While helping a business client increase traffic to their website, I remarked how their Google Analytics marketing reports weren’t so different from taking a stand up comedy skills workshop.
That might sound like an odd thing to say – but the more I thought about it the more the comparison holds up.
Google Analytics reports feedback what’s happening on a website, what people are looking at and responding to. How long they stay engaged, and if they connect…becoming a customer or a fan. You can even see it in real time.
For that particular website, we added some recent case studies and removed technical jargon. By doing that we changed the language – the website’s voice – and added relatable stories (short case study videos) to draw people in and acquire new customers.
I used this metaphor again this week quite fittingly, at my first workshop at the Google Digital Garage in Manchester. They were really supportive in providing me with a space to lead my all elbows ‘Present Yourself!‘ comedy workshop, which mixes stand up comedy with presentation skills, team games, improv, public speaking tips and interpersonal skills all rolled together.
It covers the same ground as analytics, but with less artificial intelligence. It’s for humans instead of websites. It’s all about understanding your audience. How to stay engaged and avoid attention span ‘bounce rate’, and the language we use tell stories and connect with others. Again, all in real time. I guess you might call it the discussion points we have as ‘human analytics’.
Human Analytics (in front of an audience) :
Audience. Make eye contact with them, this will give you all the data you’ll need.
Behaviour. Be aware of your body language, relax and be comfortable.
Engagement. If what you’re saying isn’t working experiment off script with a different approach -this is where the scary fun learning happens.
Acquisition. Don’t try too hard to be funny. Just be yourself. Let your audience, or customers, come to you.
The feedback since I started running these sessions in 2015 has been great. Together with the help of the Business Growth Hub it’s evident that business leaders across the North West are really keen to integrate this kind of skills workshop into their own team training programmes.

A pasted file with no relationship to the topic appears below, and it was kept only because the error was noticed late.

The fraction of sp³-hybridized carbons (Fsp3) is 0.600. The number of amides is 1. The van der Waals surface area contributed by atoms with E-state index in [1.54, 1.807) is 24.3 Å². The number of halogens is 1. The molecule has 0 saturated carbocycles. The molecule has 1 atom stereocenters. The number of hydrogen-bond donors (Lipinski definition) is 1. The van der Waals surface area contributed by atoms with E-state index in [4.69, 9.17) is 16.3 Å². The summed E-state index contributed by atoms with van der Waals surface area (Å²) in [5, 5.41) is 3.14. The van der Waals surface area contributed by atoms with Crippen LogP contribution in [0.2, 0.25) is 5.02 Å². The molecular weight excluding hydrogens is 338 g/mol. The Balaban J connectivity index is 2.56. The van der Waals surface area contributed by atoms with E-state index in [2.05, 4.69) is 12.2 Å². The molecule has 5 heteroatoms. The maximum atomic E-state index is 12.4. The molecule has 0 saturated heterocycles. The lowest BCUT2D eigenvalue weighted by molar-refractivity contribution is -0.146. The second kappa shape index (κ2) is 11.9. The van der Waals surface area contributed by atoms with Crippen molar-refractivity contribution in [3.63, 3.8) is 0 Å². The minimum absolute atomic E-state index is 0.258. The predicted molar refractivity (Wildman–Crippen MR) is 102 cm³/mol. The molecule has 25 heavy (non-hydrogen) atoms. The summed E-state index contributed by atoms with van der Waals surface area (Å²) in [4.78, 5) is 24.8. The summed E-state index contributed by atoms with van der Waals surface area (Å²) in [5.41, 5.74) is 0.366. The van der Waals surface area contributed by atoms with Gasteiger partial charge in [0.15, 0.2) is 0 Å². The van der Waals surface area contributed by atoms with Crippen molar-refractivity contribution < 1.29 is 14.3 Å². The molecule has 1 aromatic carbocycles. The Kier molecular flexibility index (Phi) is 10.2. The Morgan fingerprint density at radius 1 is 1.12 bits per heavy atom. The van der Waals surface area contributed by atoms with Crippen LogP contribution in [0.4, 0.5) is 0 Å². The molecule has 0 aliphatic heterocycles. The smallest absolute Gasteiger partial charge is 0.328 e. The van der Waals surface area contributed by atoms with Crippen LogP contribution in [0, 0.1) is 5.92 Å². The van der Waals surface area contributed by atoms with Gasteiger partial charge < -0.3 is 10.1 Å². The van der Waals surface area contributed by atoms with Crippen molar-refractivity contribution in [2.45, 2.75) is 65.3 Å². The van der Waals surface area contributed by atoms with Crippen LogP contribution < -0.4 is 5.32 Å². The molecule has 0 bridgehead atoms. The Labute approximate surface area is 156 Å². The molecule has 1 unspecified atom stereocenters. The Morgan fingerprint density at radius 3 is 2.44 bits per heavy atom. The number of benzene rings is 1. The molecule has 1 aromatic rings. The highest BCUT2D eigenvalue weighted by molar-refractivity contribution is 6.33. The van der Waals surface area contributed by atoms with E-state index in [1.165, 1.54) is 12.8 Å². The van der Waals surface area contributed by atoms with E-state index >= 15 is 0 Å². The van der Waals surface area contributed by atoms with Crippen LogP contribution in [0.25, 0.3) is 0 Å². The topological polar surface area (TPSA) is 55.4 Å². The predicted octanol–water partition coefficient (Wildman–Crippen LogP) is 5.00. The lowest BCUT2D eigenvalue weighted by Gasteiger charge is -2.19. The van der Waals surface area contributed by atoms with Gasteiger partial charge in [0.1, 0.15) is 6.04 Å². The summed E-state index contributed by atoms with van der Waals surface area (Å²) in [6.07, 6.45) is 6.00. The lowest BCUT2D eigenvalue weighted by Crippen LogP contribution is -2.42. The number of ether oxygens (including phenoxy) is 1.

Contact Rocket Steps to discuss how this training can help your business.
The Festival has been running for 8 years and brings researchers into local pubs all over the UK to get people interested in science, in this case machine thinking, extreme engineering and big data. Now I’m no scientist and a comedian as opposed to presenter -the nearest I get to science is Doctor Who or reading Douglas Adams novel. However my geek credentials and curiosity served me well, even if the audience preferred hard research over warm up jokes, I was just the messenger.
Social media was big and #pintofscience trended on Twitter during the live events (there were 21 in Manchester alone!) When organiser Becky took a photo of myself and the other professors, we all put our drinks down out of shot – until she reminded us that it was the pint of Science Festival and drinks in hand were preferred!
Highlights for me were Professor Steve Furber’s Spinnaker Project. He had worked on the BBC Micro and Archimedes computers which filled my with nostalgia. Dr Mostafa Nabawy and his bio-inspired micro robots. Making tiny spiders that jump and flies that fly sounded like a Sci-fi disaster movie waiting to happen. Dr Katie Druce’s talk on ‘what people mean when they say they don’t sleep’ and how it can be monitored was as clever as it was easy to understand, using fitbits to monitor activity at night in the bedroom (SLEEPING!). Also I particularly enjoyed ProfessorDavid Berezan’s Sounds of the sea, which uses real time data from sea buoys to create a dynamic soundscape. The combination of data, process and improvisation to create a hypnotic nautical composition pressed all of my buttons, and it was no surprise when we chatted that we are both fans of Delia Derbyshire and the BBC radiophonic workshop.
Big thanks to Becky Dodd and all the organisers at the University of Manchester for letting me share the stage, and for keeping me watered with some very good cider courtesy of the Beer Nouveau venue.